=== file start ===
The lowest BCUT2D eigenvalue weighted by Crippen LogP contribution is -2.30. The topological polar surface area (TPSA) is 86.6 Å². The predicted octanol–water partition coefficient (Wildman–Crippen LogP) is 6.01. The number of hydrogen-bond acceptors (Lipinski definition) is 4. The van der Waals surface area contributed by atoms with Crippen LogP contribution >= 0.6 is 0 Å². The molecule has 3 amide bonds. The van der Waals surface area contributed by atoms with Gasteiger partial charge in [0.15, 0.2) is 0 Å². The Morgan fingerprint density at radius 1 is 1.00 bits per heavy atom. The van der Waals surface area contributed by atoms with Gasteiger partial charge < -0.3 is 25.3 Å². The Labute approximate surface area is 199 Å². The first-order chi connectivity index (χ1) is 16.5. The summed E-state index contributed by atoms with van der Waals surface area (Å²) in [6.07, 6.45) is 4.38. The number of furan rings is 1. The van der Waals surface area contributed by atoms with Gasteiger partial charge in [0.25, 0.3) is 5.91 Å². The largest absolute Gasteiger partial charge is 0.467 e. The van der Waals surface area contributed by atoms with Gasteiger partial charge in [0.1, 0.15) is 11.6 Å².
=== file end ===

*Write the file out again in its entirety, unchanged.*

The lowest BCUT2D eigenvalue weighted by Crippen LogP contribution is -2.30. The topological polar surface area (TPSA) is 86.6 Å². The predicted octanol–water partition coefficient (Wildman–Crippen LogP) is 6.01. The number of hydrogen-bond acceptors (Lipinski definition) is 4. The van der Waals surface area contributed by atoms with Crippen LogP contribution >= 0.6 is 0 Å². The molecule has 3 amide bonds. The van der Waals surface area contributed by atoms with Gasteiger partial charge in [0.15, 0.2) is 0 Å². The Morgan fingerprint density at radius 1 is 1.00 bits per heavy atom. The van der Waals surface area contributed by atoms with Gasteiger partial charge < -0.3 is 25.3 Å². The Labute approximate surface area is 199 Å². The first-order chi connectivity index (χ1) is 16.5. The summed E-state index contributed by atoms with van der Waals surface area (Å²) in [6.07, 6.45) is 4.38. The number of furan rings is 1. The van der Waals surface area contributed by atoms with Gasteiger partial charge in [0.25, 0.3) is 5.91 Å². The largest absolute Gasteiger partial charge is 0.467 e. The van der Waals surface area contributed by atoms with Gasteiger partial charge in [0.1, 0.15) is 11.6 Å².